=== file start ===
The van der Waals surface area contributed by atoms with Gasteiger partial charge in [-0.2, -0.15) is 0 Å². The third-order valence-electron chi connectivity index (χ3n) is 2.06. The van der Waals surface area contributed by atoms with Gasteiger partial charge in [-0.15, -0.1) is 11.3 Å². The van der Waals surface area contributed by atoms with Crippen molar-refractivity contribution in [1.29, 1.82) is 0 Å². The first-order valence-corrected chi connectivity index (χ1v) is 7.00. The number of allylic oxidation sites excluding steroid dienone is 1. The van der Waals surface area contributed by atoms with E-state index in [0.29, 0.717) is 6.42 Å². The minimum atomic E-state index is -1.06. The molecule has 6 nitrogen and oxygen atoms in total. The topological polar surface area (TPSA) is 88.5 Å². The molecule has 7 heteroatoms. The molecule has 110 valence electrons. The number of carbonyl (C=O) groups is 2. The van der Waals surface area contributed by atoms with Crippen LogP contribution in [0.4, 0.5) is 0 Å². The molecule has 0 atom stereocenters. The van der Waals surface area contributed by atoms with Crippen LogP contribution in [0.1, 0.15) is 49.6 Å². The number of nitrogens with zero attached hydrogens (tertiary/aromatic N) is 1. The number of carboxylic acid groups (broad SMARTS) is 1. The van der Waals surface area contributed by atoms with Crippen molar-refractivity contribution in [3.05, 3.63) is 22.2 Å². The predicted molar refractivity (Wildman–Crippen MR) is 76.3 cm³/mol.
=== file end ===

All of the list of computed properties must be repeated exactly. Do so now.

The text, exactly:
The van der Waals surface area contributed by atoms with Gasteiger partial charge in [-0.2, -0.15) is 0 Å². The third-order valence-electron chi connectivity index (χ3n) is 2.06. The van der Waals surface area contributed by atoms with Gasteiger partial charge in [-0.15, -0.1) is 11.3 Å². The van der Waals surface area contributed by atoms with Crippen molar-refractivity contribution in [1.29, 1.82) is 0 Å². The first-order valence-corrected chi connectivity index (χ1v) is 7.00. The number of allylic oxidation sites excluding steroid dienone is 1. The van der Waals surface area contributed by atoms with E-state index in [0.29, 0.717) is 6.42 Å². The minimum atomic E-state index is -1.06. The molecule has 6 nitrogen and oxygen atoms in total. The topological polar surface area (TPSA) is 88.5 Å². The molecule has 7 heteroatoms. The molecule has 110 valence electrons. The number of carbonyl (C=O) groups is 2. The van der Waals surface area contributed by atoms with Crippen LogP contribution in [0.4, 0.5) is 0 Å². The molecule has 0 atom stereocenters. The van der Waals surface area contributed by atoms with Crippen LogP contribution in [0.1, 0.15) is 49.6 Å². The number of nitrogens with zero attached hydrogens (tertiary/aromatic N) is 1. The number of carboxylic acid groups (broad SMARTS) is 1. The van der Waals surface area contributed by atoms with Crippen molar-refractivity contribution in [3.05, 3.63) is 22.2 Å². The predicted molar refractivity (Wildman–Crippen MR) is 76.3 cm³/mol.